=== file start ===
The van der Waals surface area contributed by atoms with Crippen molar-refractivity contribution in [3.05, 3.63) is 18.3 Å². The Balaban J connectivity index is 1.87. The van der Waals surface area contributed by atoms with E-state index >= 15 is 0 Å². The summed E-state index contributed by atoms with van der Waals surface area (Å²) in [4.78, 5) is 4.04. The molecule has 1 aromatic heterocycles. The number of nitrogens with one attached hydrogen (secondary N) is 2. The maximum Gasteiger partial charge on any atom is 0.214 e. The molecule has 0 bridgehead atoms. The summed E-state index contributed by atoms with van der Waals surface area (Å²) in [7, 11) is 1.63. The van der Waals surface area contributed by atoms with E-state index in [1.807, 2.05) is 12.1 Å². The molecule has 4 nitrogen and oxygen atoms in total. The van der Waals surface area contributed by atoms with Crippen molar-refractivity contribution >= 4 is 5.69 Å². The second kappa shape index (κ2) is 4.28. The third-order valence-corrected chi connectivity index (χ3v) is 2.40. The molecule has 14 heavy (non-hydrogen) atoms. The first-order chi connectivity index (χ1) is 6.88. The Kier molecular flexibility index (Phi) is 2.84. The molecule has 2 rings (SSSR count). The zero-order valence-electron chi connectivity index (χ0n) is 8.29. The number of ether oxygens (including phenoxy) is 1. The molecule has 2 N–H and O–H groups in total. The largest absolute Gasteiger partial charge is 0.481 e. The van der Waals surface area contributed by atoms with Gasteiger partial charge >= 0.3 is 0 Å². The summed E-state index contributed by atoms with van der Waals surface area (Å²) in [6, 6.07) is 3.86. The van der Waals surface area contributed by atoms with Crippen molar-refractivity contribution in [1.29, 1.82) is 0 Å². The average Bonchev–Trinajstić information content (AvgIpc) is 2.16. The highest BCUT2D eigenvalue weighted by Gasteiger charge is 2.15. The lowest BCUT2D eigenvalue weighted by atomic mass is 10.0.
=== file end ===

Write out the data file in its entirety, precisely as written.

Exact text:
The van der Waals surface area contributed by atoms with Crippen molar-refractivity contribution in [3.05, 3.63) is 18.3 Å². The Balaban J connectivity index is 1.87. The van der Waals surface area contributed by atoms with E-state index >= 15 is 0 Å². The summed E-state index contributed by atoms with van der Waals surface area (Å²) in [4.78, 5) is 4.04. The molecule has 1 aromatic heterocycles. The number of nitrogens with one attached hydrogen (secondary N) is 2. The maximum Gasteiger partial charge on any atom is 0.214 e. The molecule has 0 bridgehead atoms. The summed E-state index contributed by atoms with van der Waals surface area (Å²) in [7, 11) is 1.63. The van der Waals surface area contributed by atoms with E-state index in [1.807, 2.05) is 12.1 Å². The molecule has 4 nitrogen and oxygen atoms in total. The van der Waals surface area contributed by atoms with Crippen molar-refractivity contribution >= 4 is 5.69 Å². The second kappa shape index (κ2) is 4.28. The third-order valence-corrected chi connectivity index (χ3v) is 2.40. The molecule has 14 heavy (non-hydrogen) atoms. The first-order chi connectivity index (χ1) is 6.88. The Kier molecular flexibility index (Phi) is 2.84. The molecule has 2 rings (SSSR count). The zero-order valence-electron chi connectivity index (χ0n) is 8.29. The number of ether oxygens (including phenoxy) is 1. The molecule has 2 N–H and O–H groups in total. The largest absolute Gasteiger partial charge is 0.481 e. The van der Waals surface area contributed by atoms with Gasteiger partial charge >= 0.3 is 0 Å². The summed E-state index contributed by atoms with van der Waals surface area (Å²) in [6, 6.07) is 3.86. The van der Waals surface area contributed by atoms with Crippen molar-refractivity contribution in [1.29, 1.82) is 0 Å². The average Bonchev–Trinajstić information content (AvgIpc) is 2.16. The highest BCUT2D eigenvalue weighted by Gasteiger charge is 2.15. The lowest BCUT2D eigenvalue weighted by atomic mass is 10.0.